This problem is not as simple as it may first
seem. It looks like your child is just too thin-skinned and unable to handle
the give-and-take of being ten or thirteen. It is a rough time and getting his
feelings hurt happens easily if he lets it. This is just a fact of life for
children, and for adults too, for that matter. Your encouraging him to be a
little tougher is normally good advice; but the sign may be a symptom of other
Children with learning problems are more likely
to get their feelings hurt by teachers and by other children. It hurts when
people call attention to your youngster’s not doing well, especially if he has
tried to do well. Children whose self-esteem is already low feel even worse
when things happen other youngsters do not think much about one way or the
other. Children who have high stress in their lives are much more vulnerable
than those who do not. Handicapped youngsters, children with other physical or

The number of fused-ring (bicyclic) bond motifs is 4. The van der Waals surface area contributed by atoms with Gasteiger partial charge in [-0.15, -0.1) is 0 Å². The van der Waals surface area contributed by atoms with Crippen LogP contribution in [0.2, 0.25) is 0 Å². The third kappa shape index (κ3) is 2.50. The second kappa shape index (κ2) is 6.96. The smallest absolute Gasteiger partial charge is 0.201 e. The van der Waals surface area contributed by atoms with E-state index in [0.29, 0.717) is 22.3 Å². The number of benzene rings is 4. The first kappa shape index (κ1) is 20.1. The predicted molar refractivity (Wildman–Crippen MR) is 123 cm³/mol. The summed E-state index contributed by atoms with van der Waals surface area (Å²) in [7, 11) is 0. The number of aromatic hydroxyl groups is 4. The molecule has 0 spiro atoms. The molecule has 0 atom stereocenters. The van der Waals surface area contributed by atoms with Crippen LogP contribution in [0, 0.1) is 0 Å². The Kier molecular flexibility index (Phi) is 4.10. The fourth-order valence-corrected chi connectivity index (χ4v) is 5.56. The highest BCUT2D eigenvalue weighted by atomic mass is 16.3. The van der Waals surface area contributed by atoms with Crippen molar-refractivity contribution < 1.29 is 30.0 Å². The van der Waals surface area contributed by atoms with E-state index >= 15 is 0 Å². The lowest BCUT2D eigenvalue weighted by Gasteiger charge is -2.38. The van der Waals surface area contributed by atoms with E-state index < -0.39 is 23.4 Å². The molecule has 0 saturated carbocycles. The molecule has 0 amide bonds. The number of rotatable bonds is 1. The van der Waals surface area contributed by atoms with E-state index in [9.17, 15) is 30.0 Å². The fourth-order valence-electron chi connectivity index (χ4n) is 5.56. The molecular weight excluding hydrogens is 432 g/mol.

emotional problems, and those who are already self-conscious for some reason
get their feelings hurt easily; and just being a child brings its own
vulnerabilities. It really can be complicated for children.
It is not enough to simply encourage your child
to be more thick-skinned. He needs help with his feelings and with how he
thinks about himself. You can help here better than anyone since you are likely
to be present when his feelings are hurting.
At first, take your child’s side. You can start
by getting a little angry for him about what happened and with whomever did it
to him. He matters; and his feelings matter to you. He needs you on his side
right now. Your advice and guidance can come later.